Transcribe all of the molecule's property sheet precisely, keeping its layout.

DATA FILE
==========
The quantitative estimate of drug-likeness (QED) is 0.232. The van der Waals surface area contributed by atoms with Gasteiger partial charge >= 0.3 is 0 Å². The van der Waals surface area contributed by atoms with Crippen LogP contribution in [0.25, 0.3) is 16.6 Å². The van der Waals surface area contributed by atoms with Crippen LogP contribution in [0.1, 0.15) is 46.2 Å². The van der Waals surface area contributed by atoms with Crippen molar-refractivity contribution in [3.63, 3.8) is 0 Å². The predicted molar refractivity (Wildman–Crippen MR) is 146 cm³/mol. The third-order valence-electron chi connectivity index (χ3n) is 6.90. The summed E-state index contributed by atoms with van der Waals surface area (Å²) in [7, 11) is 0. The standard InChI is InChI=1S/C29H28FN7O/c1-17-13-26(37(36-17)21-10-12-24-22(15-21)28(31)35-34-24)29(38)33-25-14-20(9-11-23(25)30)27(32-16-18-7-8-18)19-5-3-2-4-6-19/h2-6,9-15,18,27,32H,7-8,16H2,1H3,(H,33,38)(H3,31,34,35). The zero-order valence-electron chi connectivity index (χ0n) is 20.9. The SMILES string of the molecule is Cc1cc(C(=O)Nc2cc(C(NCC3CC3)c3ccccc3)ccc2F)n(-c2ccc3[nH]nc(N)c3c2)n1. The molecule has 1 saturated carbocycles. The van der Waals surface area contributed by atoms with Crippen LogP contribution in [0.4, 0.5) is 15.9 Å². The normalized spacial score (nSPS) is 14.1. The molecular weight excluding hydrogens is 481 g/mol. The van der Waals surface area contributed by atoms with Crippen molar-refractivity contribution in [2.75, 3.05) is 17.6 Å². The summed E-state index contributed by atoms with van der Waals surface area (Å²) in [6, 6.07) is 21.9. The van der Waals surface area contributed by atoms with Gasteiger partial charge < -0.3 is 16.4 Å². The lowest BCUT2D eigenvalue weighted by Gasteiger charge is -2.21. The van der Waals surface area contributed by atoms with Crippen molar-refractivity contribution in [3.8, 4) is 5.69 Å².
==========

The quantitative estimate of drug-likeness (QED) is 0.232. The van der Waals surface area contributed by atoms with Gasteiger partial charge >= 0.3 is 0 Å². The van der Waals surface area contributed by atoms with Crippen LogP contribution in [0.25, 0.3) is 16.6 Å². The van der Waals surface area contributed by atoms with Crippen LogP contribution in [0.1, 0.15) is 46.2 Å². The van der Waals surface area contributed by atoms with Crippen molar-refractivity contribution in [3.63, 3.8) is 0 Å². The predicted molar refractivity (Wildman–Crippen MR) is 146 cm³/mol. The third-order valence-electron chi connectivity index (χ3n) is 6.90. The summed E-state index contributed by atoms with van der Waals surface area (Å²) in [7, 11) is 0. The standard InChI is InChI=1S/C29H28FN7O/c1-17-13-26(37(36-17)21-10-12-24-22(15-21)28(31)35-34-24)29(38)33-25-14-20(9-11-23(25)30)27(32-16-18-7-8-18)19-5-3-2-4-6-19/h2-6,9-15,18,27,32H,7-8,16H2,1H3,(H,33,38)(H3,31,34,35). The zero-order valence-electron chi connectivity index (χ0n) is 20.9. The SMILES string of the molecule is Cc1cc(C(=O)Nc2cc(C(NCC3CC3)c3ccccc3)ccc2F)n(-c2ccc3[nH]nc(N)c3c2)n1. The molecule has 1 saturated carbocycles. The van der Waals surface area contributed by atoms with Crippen LogP contribution in [0.4, 0.5) is 15.9 Å². The normalized spacial score (nSPS) is 14.1. The molecular weight excluding hydrogens is 481 g/mol. The van der Waals surface area contributed by atoms with Crippen molar-refractivity contribution in [2.75, 3.05) is 17.6 Å². The summed E-state index contributed by atoms with van der Waals surface area (Å²) in [6, 6.07) is 21.9. The van der Waals surface area contributed by atoms with Gasteiger partial charge < -0.3 is 16.4 Å². The lowest BCUT2D eigenvalue weighted by Gasteiger charge is -2.21. The van der Waals surface area contributed by atoms with Crippen molar-refractivity contribution in [3.8, 4) is 5.69 Å².